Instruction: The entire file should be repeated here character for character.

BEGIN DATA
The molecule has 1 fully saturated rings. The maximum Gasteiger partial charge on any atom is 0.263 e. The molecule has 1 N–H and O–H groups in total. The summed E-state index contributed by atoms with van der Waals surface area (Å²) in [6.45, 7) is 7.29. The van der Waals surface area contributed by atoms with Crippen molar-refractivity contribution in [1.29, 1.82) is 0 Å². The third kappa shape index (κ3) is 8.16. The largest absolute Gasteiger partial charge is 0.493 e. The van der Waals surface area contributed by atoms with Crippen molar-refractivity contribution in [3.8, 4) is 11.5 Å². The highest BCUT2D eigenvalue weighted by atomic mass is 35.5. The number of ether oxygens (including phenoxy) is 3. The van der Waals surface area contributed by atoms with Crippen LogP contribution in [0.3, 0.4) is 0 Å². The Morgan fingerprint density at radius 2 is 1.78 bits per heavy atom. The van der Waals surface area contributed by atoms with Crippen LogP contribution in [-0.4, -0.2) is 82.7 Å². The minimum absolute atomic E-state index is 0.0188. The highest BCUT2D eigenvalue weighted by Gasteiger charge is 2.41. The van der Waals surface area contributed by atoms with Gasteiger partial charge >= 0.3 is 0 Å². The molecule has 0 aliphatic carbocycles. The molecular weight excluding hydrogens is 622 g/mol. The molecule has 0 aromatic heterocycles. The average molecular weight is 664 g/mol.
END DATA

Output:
The molecule has 1 fully saturated rings. The maximum Gasteiger partial charge on any atom is 0.263 e. The molecule has 1 N–H and O–H groups in total. The summed E-state index contributed by atoms with van der Waals surface area (Å²) in [6.45, 7) is 7.29. The van der Waals surface area contributed by atoms with Crippen molar-refractivity contribution in [1.29, 1.82) is 0 Å². The third kappa shape index (κ3) is 8.16. The largest absolute Gasteiger partial charge is 0.493 e. The van der Waals surface area contributed by atoms with Crippen molar-refractivity contribution in [3.8, 4) is 11.5 Å². The highest BCUT2D eigenvalue weighted by atomic mass is 35.5. The number of ether oxygens (including phenoxy) is 3. The van der Waals surface area contributed by atoms with Crippen LogP contribution in [0.3, 0.4) is 0 Å². The Morgan fingerprint density at radius 2 is 1.78 bits per heavy atom. The van der Waals surface area contributed by atoms with Crippen LogP contribution in [-0.4, -0.2) is 82.7 Å². The minimum absolute atomic E-state index is 0.0188. The highest BCUT2D eigenvalue weighted by Gasteiger charge is 2.41. The van der Waals surface area contributed by atoms with Gasteiger partial charge >= 0.3 is 0 Å². The molecule has 0 aliphatic carbocycles. The molecular weight excluding hydrogens is 622 g/mol. The molecule has 0 aromatic heterocycles. The average molecular weight is 664 g/mol.